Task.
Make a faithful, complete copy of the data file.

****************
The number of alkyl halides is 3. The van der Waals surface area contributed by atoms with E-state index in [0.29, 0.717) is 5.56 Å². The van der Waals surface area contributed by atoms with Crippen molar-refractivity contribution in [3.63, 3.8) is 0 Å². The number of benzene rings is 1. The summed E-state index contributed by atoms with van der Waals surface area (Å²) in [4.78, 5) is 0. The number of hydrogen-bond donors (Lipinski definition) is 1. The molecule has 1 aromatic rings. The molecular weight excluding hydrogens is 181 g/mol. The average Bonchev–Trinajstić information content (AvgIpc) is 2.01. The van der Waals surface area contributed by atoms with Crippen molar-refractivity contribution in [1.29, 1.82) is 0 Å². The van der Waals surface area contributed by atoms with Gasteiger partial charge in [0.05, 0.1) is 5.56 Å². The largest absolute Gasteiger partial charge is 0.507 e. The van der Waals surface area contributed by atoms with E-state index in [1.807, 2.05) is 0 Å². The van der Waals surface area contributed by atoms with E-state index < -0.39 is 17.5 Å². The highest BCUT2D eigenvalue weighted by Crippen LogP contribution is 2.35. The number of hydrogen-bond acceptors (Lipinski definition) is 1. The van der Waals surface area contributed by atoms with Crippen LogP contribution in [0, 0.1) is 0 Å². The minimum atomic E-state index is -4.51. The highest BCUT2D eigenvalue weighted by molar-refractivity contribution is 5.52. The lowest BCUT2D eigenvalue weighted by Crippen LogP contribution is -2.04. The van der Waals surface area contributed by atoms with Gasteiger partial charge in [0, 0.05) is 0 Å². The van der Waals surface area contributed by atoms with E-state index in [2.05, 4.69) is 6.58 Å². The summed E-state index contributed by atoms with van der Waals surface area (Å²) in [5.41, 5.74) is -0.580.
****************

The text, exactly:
The number of alkyl halides is 3. The van der Waals surface area contributed by atoms with E-state index in [0.29, 0.717) is 5.56 Å². The van der Waals surface area contributed by atoms with Crippen molar-refractivity contribution in [3.63, 3.8) is 0 Å². The number of benzene rings is 1. The summed E-state index contributed by atoms with van der Waals surface area (Å²) in [4.78, 5) is 0. The number of hydrogen-bond donors (Lipinski definition) is 1. The molecule has 1 aromatic rings. The molecular weight excluding hydrogens is 181 g/mol. The average Bonchev–Trinajstić information content (AvgIpc) is 2.01. The van der Waals surface area contributed by atoms with Crippen molar-refractivity contribution in [1.29, 1.82) is 0 Å². The van der Waals surface area contributed by atoms with Gasteiger partial charge in [0.05, 0.1) is 5.56 Å². The largest absolute Gasteiger partial charge is 0.507 e. The van der Waals surface area contributed by atoms with E-state index in [1.807, 2.05) is 0 Å². The van der Waals surface area contributed by atoms with E-state index < -0.39 is 17.5 Å². The highest BCUT2D eigenvalue weighted by Crippen LogP contribution is 2.35. The number of hydrogen-bond acceptors (Lipinski definition) is 1. The van der Waals surface area contributed by atoms with Crippen LogP contribution in [0, 0.1) is 0 Å². The minimum atomic E-state index is -4.51. The highest BCUT2D eigenvalue weighted by molar-refractivity contribution is 5.52. The lowest BCUT2D eigenvalue weighted by Crippen LogP contribution is -2.04. The van der Waals surface area contributed by atoms with Gasteiger partial charge in [0, 0.05) is 0 Å². The van der Waals surface area contributed by atoms with E-state index in [2.05, 4.69) is 6.58 Å². The summed E-state index contributed by atoms with van der Waals surface area (Å²) in [5.41, 5.74) is -0.580.